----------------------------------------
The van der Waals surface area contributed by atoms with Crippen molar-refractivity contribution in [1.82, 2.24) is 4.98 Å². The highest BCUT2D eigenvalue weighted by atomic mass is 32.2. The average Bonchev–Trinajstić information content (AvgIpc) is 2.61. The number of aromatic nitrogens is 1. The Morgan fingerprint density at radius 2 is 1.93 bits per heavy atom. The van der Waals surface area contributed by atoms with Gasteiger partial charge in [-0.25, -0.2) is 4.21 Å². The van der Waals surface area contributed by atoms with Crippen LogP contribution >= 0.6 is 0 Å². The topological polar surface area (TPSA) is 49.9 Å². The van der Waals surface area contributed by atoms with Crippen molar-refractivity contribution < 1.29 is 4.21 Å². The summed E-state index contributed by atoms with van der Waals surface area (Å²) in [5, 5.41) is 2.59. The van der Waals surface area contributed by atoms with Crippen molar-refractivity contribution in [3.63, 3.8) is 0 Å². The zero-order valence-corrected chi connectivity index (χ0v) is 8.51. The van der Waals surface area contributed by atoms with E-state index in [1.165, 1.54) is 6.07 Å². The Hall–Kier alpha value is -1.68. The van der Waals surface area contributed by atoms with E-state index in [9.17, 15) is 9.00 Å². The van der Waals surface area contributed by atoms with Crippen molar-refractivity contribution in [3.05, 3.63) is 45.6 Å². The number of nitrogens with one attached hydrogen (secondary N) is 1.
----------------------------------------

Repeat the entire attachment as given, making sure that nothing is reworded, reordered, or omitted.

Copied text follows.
The van der Waals surface area contributed by atoms with Crippen molar-refractivity contribution in [1.82, 2.24) is 4.98 Å². The highest BCUT2D eigenvalue weighted by atomic mass is 32.2. The average Bonchev–Trinajstić information content (AvgIpc) is 2.61. The number of aromatic nitrogens is 1. The Morgan fingerprint density at radius 2 is 1.93 bits per heavy atom. The van der Waals surface area contributed by atoms with Gasteiger partial charge in [-0.25, -0.2) is 4.21 Å². The van der Waals surface area contributed by atoms with Crippen LogP contribution >= 0.6 is 0 Å². The topological polar surface area (TPSA) is 49.9 Å². The van der Waals surface area contributed by atoms with Crippen molar-refractivity contribution < 1.29 is 4.21 Å². The summed E-state index contributed by atoms with van der Waals surface area (Å²) in [5, 5.41) is 2.59. The van der Waals surface area contributed by atoms with Crippen molar-refractivity contribution in [3.63, 3.8) is 0 Å². The zero-order valence-corrected chi connectivity index (χ0v) is 8.51. The van der Waals surface area contributed by atoms with E-state index in [1.165, 1.54) is 6.07 Å². The Hall–Kier alpha value is -1.68. The van der Waals surface area contributed by atoms with E-state index in [9.17, 15) is 9.00 Å². The van der Waals surface area contributed by atoms with Crippen molar-refractivity contribution in [3.05, 3.63) is 45.6 Å². The number of nitrogens with one attached hydrogen (secondary N) is 1.